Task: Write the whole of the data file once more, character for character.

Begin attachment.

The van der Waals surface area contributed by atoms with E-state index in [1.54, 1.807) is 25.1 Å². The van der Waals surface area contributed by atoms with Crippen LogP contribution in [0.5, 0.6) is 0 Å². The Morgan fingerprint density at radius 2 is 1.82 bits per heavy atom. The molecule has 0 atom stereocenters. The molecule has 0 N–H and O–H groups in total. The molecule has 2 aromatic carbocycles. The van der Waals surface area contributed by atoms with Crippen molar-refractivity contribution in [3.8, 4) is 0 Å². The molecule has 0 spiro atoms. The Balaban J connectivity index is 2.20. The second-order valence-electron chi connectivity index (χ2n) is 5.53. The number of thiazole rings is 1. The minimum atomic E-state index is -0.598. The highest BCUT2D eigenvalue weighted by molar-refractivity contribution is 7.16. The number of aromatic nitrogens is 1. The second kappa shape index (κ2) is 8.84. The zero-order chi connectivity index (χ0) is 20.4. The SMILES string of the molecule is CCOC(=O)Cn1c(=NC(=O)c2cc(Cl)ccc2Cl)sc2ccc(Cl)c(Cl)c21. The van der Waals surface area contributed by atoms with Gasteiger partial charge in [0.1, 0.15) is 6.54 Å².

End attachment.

The van der Waals surface area contributed by atoms with E-state index in [1.54, 1.807) is 25.1 Å². The van der Waals surface area contributed by atoms with Crippen LogP contribution in [0.5, 0.6) is 0 Å². The Morgan fingerprint density at radius 2 is 1.82 bits per heavy atom. The molecule has 0 atom stereocenters. The molecule has 0 N–H and O–H groups in total. The molecule has 2 aromatic carbocycles. The van der Waals surface area contributed by atoms with Crippen molar-refractivity contribution in [3.8, 4) is 0 Å². The molecule has 0 spiro atoms. The Balaban J connectivity index is 2.20. The second-order valence-electron chi connectivity index (χ2n) is 5.53. The number of thiazole rings is 1. The minimum atomic E-state index is -0.598. The highest BCUT2D eigenvalue weighted by molar-refractivity contribution is 7.16. The number of aromatic nitrogens is 1. The second kappa shape index (κ2) is 8.84. The zero-order chi connectivity index (χ0) is 20.4. The SMILES string of the molecule is CCOC(=O)Cn1c(=NC(=O)c2cc(Cl)ccc2Cl)sc2ccc(Cl)c(Cl)c21. The van der Waals surface area contributed by atoms with Gasteiger partial charge in [0.1, 0.15) is 6.54 Å².